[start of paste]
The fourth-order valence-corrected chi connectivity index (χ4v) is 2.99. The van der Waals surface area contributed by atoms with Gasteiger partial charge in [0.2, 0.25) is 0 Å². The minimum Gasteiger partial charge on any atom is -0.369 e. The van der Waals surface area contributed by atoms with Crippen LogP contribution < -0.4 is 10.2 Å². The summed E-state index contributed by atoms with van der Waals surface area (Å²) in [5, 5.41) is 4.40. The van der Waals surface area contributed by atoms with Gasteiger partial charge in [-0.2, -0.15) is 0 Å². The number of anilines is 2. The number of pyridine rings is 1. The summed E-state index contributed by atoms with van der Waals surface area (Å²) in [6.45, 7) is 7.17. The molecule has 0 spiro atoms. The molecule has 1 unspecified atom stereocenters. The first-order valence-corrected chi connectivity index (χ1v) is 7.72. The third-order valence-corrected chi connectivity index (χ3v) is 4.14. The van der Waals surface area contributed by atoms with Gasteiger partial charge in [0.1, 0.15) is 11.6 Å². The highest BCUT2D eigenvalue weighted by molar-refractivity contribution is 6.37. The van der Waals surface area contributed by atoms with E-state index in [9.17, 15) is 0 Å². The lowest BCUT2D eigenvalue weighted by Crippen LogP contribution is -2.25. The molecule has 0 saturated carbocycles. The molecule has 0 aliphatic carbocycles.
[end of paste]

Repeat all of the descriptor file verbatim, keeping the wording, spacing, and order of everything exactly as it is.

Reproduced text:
The fourth-order valence-corrected chi connectivity index (χ4v) is 2.99. The van der Waals surface area contributed by atoms with Gasteiger partial charge in [0.2, 0.25) is 0 Å². The minimum Gasteiger partial charge on any atom is -0.369 e. The van der Waals surface area contributed by atoms with Crippen LogP contribution < -0.4 is 10.2 Å². The summed E-state index contributed by atoms with van der Waals surface area (Å²) in [5, 5.41) is 4.40. The van der Waals surface area contributed by atoms with Gasteiger partial charge in [-0.2, -0.15) is 0 Å². The number of anilines is 2. The number of pyridine rings is 1. The summed E-state index contributed by atoms with van der Waals surface area (Å²) in [6.45, 7) is 7.17. The molecule has 0 spiro atoms. The molecule has 1 unspecified atom stereocenters. The first-order valence-corrected chi connectivity index (χ1v) is 7.72. The third-order valence-corrected chi connectivity index (χ3v) is 4.14. The van der Waals surface area contributed by atoms with Gasteiger partial charge in [0.1, 0.15) is 11.6 Å². The highest BCUT2D eigenvalue weighted by molar-refractivity contribution is 6.37. The van der Waals surface area contributed by atoms with E-state index in [9.17, 15) is 0 Å². The lowest BCUT2D eigenvalue weighted by Crippen LogP contribution is -2.25. The molecule has 0 saturated carbocycles. The molecule has 0 aliphatic carbocycles.